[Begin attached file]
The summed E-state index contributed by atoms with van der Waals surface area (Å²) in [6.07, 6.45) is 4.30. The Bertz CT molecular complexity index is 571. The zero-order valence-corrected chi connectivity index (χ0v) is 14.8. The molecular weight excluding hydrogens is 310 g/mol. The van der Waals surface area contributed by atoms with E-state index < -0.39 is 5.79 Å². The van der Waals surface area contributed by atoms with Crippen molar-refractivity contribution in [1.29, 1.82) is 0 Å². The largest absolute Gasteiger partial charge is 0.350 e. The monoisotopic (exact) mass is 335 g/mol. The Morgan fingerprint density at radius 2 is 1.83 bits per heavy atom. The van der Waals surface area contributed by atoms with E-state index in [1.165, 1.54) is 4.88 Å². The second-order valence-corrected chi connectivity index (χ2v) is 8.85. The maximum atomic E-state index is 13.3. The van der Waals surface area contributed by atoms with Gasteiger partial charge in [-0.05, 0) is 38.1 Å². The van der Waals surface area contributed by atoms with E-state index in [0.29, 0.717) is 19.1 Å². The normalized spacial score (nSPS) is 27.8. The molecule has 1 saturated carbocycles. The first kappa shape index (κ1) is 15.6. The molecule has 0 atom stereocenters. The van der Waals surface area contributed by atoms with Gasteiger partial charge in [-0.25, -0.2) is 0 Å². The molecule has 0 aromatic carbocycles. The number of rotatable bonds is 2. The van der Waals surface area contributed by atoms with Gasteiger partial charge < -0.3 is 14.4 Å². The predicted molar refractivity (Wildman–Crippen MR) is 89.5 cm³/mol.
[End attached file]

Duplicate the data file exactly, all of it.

The summed E-state index contributed by atoms with van der Waals surface area (Å²) in [6.07, 6.45) is 4.30. The Bertz CT molecular complexity index is 571. The zero-order valence-corrected chi connectivity index (χ0v) is 14.8. The molecular weight excluding hydrogens is 310 g/mol. The van der Waals surface area contributed by atoms with E-state index < -0.39 is 5.79 Å². The van der Waals surface area contributed by atoms with Crippen molar-refractivity contribution in [1.29, 1.82) is 0 Å². The largest absolute Gasteiger partial charge is 0.350 e. The monoisotopic (exact) mass is 335 g/mol. The Morgan fingerprint density at radius 2 is 1.83 bits per heavy atom. The van der Waals surface area contributed by atoms with E-state index in [1.165, 1.54) is 4.88 Å². The second-order valence-corrected chi connectivity index (χ2v) is 8.85. The maximum atomic E-state index is 13.3. The van der Waals surface area contributed by atoms with Gasteiger partial charge in [-0.05, 0) is 38.1 Å². The van der Waals surface area contributed by atoms with E-state index in [0.29, 0.717) is 19.1 Å². The normalized spacial score (nSPS) is 27.8. The molecule has 1 saturated carbocycles. The first kappa shape index (κ1) is 15.6. The molecule has 0 atom stereocenters. The van der Waals surface area contributed by atoms with Gasteiger partial charge in [-0.25, -0.2) is 0 Å². The molecule has 0 aromatic carbocycles. The number of rotatable bonds is 2. The van der Waals surface area contributed by atoms with Gasteiger partial charge < -0.3 is 14.4 Å². The predicted molar refractivity (Wildman–Crippen MR) is 89.5 cm³/mol.